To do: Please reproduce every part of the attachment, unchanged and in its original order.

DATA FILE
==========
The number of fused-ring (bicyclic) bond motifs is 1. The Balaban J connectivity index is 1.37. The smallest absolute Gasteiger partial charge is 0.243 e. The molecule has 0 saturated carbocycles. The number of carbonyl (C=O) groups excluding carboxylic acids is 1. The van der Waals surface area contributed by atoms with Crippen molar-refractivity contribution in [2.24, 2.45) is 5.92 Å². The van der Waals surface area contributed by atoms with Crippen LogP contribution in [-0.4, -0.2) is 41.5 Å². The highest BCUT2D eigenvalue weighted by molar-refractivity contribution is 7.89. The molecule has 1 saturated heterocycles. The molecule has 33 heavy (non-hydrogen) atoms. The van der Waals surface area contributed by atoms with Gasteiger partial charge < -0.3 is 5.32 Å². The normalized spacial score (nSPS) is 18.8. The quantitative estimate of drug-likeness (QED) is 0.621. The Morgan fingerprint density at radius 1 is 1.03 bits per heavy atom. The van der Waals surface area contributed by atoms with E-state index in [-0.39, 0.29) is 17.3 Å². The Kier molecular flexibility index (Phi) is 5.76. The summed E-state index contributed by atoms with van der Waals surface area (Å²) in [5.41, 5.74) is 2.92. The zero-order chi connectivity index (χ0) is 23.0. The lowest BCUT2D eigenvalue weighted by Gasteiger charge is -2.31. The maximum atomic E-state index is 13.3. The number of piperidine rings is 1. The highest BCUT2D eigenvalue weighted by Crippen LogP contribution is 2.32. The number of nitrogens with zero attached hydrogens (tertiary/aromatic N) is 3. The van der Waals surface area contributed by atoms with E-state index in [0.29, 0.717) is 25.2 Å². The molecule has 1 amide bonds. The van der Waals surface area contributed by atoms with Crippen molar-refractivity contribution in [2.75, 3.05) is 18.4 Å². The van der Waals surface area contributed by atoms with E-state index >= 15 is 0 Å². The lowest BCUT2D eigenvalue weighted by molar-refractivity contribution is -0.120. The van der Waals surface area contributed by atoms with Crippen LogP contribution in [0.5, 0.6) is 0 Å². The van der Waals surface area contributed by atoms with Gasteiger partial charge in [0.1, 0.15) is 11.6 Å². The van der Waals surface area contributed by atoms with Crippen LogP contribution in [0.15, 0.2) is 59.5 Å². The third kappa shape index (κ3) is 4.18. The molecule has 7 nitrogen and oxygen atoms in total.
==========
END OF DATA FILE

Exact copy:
The number of fused-ring (bicyclic) bond motifs is 1. The Balaban J connectivity index is 1.37. The smallest absolute Gasteiger partial charge is 0.243 e. The molecule has 0 saturated carbocycles. The number of carbonyl (C=O) groups excluding carboxylic acids is 1. The van der Waals surface area contributed by atoms with Crippen molar-refractivity contribution in [2.24, 2.45) is 5.92 Å². The van der Waals surface area contributed by atoms with Crippen LogP contribution in [-0.4, -0.2) is 41.5 Å². The highest BCUT2D eigenvalue weighted by molar-refractivity contribution is 7.89. The molecule has 1 saturated heterocycles. The molecule has 33 heavy (non-hydrogen) atoms. The van der Waals surface area contributed by atoms with Gasteiger partial charge < -0.3 is 5.32 Å². The normalized spacial score (nSPS) is 18.8. The quantitative estimate of drug-likeness (QED) is 0.621. The Morgan fingerprint density at radius 1 is 1.03 bits per heavy atom. The van der Waals surface area contributed by atoms with E-state index in [-0.39, 0.29) is 17.3 Å². The Kier molecular flexibility index (Phi) is 5.76. The summed E-state index contributed by atoms with van der Waals surface area (Å²) in [5.41, 5.74) is 2.92. The zero-order chi connectivity index (χ0) is 23.0. The lowest BCUT2D eigenvalue weighted by Gasteiger charge is -2.31. The maximum atomic E-state index is 13.3. The number of piperidine rings is 1. The highest BCUT2D eigenvalue weighted by Crippen LogP contribution is 2.32. The number of nitrogens with zero attached hydrogens (tertiary/aromatic N) is 3. The van der Waals surface area contributed by atoms with E-state index in [0.29, 0.717) is 25.2 Å². The molecule has 1 amide bonds. The van der Waals surface area contributed by atoms with Crippen molar-refractivity contribution in [2.75, 3.05) is 18.4 Å². The van der Waals surface area contributed by atoms with E-state index >= 15 is 0 Å². The lowest BCUT2D eigenvalue weighted by molar-refractivity contribution is -0.120. The van der Waals surface area contributed by atoms with Crippen LogP contribution in [0.5, 0.6) is 0 Å². The van der Waals surface area contributed by atoms with Gasteiger partial charge in [0.1, 0.15) is 11.6 Å². The van der Waals surface area contributed by atoms with Crippen LogP contribution in [0.15, 0.2) is 59.5 Å². The third kappa shape index (κ3) is 4.18. The molecule has 7 nitrogen and oxygen atoms in total.